Toast (2010)

Toast is a movie by S.J. Clarkson, based on Nigel Slater‘s memoir, starring Freddie Highmore, Oscar Kennedy, Victoria Hamilton, Ken Stott and Helena Bonham-Carter.

Plot:
Young Nigel’s (Oscar Kennedy) mum (Victoria Hamilton) has an aversion towards fresh vegetables and a seemingly general inability to not burn food (except toast, that is). This makes Nigel extremely curious of everything when it comes to food. So when his mother falls sick, he asks her to teach him how to make mince pie, which she does shortly before she dies (making food even more special). When his dad (Ken Stott) starts flirting with the cleaner Mrs Potter (Helena Bonham-Carter), older Nigel (Freddie Highmore) starts competing with her for his father’s attention – through food.

Toast is a very sweet movie with a very good cast and an even better script. It’s got just the right amount of 60s nostalgia, a nice sense of humor and generally makes for a pleasant watch.

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Chick Flick #61545132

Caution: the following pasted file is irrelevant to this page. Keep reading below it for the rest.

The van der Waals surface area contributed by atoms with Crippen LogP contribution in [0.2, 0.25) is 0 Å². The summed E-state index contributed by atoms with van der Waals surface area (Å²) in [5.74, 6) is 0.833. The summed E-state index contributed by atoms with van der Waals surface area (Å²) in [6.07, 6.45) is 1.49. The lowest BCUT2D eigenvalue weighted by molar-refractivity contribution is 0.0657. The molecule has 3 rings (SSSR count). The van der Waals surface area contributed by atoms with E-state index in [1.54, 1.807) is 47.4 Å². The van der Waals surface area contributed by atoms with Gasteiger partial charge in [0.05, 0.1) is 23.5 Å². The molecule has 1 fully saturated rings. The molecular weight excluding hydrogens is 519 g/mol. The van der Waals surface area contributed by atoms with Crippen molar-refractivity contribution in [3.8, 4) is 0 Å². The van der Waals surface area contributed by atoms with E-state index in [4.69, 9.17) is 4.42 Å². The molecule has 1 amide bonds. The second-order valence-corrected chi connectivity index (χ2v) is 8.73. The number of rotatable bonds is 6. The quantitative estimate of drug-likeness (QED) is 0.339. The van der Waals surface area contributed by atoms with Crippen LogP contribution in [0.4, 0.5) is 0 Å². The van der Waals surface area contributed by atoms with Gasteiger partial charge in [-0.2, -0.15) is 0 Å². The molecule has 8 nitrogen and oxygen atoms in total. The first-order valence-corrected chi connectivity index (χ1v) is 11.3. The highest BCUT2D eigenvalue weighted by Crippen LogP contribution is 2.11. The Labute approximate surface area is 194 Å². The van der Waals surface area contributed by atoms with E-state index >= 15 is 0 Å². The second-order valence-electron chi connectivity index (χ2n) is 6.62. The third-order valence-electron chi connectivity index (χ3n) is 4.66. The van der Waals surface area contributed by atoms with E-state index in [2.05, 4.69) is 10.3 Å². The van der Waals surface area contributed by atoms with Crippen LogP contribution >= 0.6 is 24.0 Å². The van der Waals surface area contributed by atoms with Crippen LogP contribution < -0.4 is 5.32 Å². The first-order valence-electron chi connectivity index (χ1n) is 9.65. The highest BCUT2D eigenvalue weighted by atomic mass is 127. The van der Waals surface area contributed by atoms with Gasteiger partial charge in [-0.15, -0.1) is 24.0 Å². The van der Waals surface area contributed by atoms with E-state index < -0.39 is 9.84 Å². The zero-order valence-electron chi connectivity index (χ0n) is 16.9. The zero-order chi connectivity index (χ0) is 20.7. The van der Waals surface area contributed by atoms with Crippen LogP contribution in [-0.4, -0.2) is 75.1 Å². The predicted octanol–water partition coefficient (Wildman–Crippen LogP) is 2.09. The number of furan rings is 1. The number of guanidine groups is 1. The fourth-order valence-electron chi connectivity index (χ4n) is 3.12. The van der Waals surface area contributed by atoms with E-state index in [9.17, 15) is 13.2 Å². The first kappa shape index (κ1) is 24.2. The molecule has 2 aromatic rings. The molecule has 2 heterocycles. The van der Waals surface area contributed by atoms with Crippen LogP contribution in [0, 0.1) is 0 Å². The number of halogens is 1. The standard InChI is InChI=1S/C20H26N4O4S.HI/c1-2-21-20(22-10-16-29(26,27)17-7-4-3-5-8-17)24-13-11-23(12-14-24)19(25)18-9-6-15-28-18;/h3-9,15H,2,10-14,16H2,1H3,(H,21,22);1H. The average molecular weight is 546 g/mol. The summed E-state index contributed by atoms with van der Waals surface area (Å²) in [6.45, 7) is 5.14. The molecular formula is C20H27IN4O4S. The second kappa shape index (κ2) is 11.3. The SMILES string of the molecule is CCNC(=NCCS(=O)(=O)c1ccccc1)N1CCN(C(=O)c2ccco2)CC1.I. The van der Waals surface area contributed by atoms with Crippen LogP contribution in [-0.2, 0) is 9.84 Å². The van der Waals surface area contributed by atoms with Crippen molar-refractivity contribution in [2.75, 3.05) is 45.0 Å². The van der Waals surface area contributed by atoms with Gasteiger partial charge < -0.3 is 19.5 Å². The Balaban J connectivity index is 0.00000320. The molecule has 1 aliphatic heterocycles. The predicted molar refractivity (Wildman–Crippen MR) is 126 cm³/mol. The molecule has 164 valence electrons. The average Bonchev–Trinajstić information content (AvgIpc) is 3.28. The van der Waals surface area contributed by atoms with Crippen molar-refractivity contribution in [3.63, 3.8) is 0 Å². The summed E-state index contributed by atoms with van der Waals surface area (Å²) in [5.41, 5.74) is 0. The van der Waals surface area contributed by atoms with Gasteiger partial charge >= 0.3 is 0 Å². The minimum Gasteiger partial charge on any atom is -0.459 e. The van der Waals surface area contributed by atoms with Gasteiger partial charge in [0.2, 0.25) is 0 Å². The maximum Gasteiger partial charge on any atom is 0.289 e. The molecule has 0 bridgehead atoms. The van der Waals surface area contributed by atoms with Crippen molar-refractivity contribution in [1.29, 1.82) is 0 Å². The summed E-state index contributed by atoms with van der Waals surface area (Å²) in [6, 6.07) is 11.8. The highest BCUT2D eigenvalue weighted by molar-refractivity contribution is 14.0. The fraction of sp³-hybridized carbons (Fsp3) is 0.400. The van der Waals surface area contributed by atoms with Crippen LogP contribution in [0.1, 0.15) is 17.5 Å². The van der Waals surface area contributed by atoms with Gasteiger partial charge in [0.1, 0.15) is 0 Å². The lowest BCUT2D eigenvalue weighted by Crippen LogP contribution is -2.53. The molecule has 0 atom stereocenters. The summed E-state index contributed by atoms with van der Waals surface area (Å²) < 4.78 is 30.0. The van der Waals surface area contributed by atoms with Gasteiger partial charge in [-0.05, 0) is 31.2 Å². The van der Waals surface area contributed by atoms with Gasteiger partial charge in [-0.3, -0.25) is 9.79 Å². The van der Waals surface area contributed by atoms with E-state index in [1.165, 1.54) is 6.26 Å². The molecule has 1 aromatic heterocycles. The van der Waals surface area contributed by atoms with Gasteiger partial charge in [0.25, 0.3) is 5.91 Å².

I’ve been kind of in a chick flick mood for these past weeks, therefore you’ll get the review of yet another one – August Rush. (For my defense, I managed to squeeze in Harsh Times as well, which was very good, very disturbing and had a very good cast – Christian Bale and Freddy Rodriguez aka the fighting midget from Planet Terror at their best.) 

August Rush was really, really very nice. The music was wonderful, especially the parts where Lyla’s (Keri Russell) cello playing overlapped with Louis’ (Jonathan Rhys Meyers) rock-ish music. I knew Meyers could sing ever since Velvet Goldmine – which is also a very good movie, so go and see it if you haven’t already – but this was a nice reminder. I don’t know if Keri Russell played the cello herself, so no comment on that. Freddie Highmore is cute as always, I can’t believe he’s going to be sixteen in Febuary…
Anyway, back to the topic. The plot was predictable and not really innovative, but who cares when it’s so nice to watch it anyway. The good guys except for the main characters were all black, a must-have in modern, PC films, which doesn’t bother me, just an observation. Robin Williams brought us one of his best performances ever (why, oh why did he do License to Wed? And why, oh why did I watch it?), and seemed to have fun doing it.
So, altogether it was mindless, it was good entertainment but as romantic films go there are better out there.